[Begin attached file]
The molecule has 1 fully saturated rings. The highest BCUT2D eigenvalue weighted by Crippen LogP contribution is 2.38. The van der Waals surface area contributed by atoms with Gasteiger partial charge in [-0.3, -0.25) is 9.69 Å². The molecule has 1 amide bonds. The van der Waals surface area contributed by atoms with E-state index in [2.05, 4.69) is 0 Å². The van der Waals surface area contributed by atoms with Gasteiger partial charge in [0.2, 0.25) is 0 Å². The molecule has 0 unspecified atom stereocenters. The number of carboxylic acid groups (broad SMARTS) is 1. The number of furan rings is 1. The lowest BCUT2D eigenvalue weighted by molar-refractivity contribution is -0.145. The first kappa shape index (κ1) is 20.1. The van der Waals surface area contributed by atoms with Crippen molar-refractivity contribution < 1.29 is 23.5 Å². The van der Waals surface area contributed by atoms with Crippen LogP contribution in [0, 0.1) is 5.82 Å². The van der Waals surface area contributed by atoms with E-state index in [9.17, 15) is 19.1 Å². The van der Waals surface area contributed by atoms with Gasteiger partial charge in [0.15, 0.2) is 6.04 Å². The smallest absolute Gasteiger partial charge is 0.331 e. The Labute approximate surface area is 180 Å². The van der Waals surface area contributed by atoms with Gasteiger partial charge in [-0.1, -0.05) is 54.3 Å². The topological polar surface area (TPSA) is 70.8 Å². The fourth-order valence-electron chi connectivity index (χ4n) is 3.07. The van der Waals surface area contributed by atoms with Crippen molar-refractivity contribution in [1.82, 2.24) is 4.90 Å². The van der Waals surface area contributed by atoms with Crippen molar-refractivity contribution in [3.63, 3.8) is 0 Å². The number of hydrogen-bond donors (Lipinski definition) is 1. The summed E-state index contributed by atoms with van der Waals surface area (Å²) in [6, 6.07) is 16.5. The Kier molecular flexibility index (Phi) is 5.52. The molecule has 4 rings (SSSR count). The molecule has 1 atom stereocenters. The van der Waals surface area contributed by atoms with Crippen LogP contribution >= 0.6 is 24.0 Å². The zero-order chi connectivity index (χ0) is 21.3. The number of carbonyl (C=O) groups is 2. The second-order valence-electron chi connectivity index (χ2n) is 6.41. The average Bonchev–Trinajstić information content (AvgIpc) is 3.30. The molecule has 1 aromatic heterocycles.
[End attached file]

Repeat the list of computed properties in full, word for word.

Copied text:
The molecule has 1 fully saturated rings. The highest BCUT2D eigenvalue weighted by Crippen LogP contribution is 2.38. The van der Waals surface area contributed by atoms with Gasteiger partial charge in [-0.3, -0.25) is 9.69 Å². The molecule has 1 amide bonds. The van der Waals surface area contributed by atoms with E-state index in [2.05, 4.69) is 0 Å². The van der Waals surface area contributed by atoms with Gasteiger partial charge in [0.2, 0.25) is 0 Å². The molecule has 0 unspecified atom stereocenters. The number of carboxylic acid groups (broad SMARTS) is 1. The number of furan rings is 1. The lowest BCUT2D eigenvalue weighted by molar-refractivity contribution is -0.145. The first kappa shape index (κ1) is 20.1. The van der Waals surface area contributed by atoms with Crippen molar-refractivity contribution < 1.29 is 23.5 Å². The van der Waals surface area contributed by atoms with Crippen LogP contribution in [0, 0.1) is 5.82 Å². The van der Waals surface area contributed by atoms with E-state index in [9.17, 15) is 19.1 Å². The van der Waals surface area contributed by atoms with Gasteiger partial charge in [0.15, 0.2) is 6.04 Å². The smallest absolute Gasteiger partial charge is 0.331 e. The Labute approximate surface area is 180 Å². The van der Waals surface area contributed by atoms with Gasteiger partial charge in [-0.1, -0.05) is 54.3 Å². The topological polar surface area (TPSA) is 70.8 Å². The fourth-order valence-electron chi connectivity index (χ4n) is 3.07. The van der Waals surface area contributed by atoms with Crippen molar-refractivity contribution in [1.82, 2.24) is 4.90 Å². The van der Waals surface area contributed by atoms with Crippen molar-refractivity contribution in [3.63, 3.8) is 0 Å². The number of hydrogen-bond donors (Lipinski definition) is 1. The summed E-state index contributed by atoms with van der Waals surface area (Å²) in [6, 6.07) is 16.5. The Kier molecular flexibility index (Phi) is 5.52. The molecule has 4 rings (SSSR count). The molecule has 1 atom stereocenters. The van der Waals surface area contributed by atoms with Crippen LogP contribution >= 0.6 is 24.0 Å². The zero-order chi connectivity index (χ0) is 21.3. The number of carbonyl (C=O) groups is 2. The second-order valence-electron chi connectivity index (χ2n) is 6.41. The average Bonchev–Trinajstić information content (AvgIpc) is 3.30. The molecule has 1 aromatic heterocycles.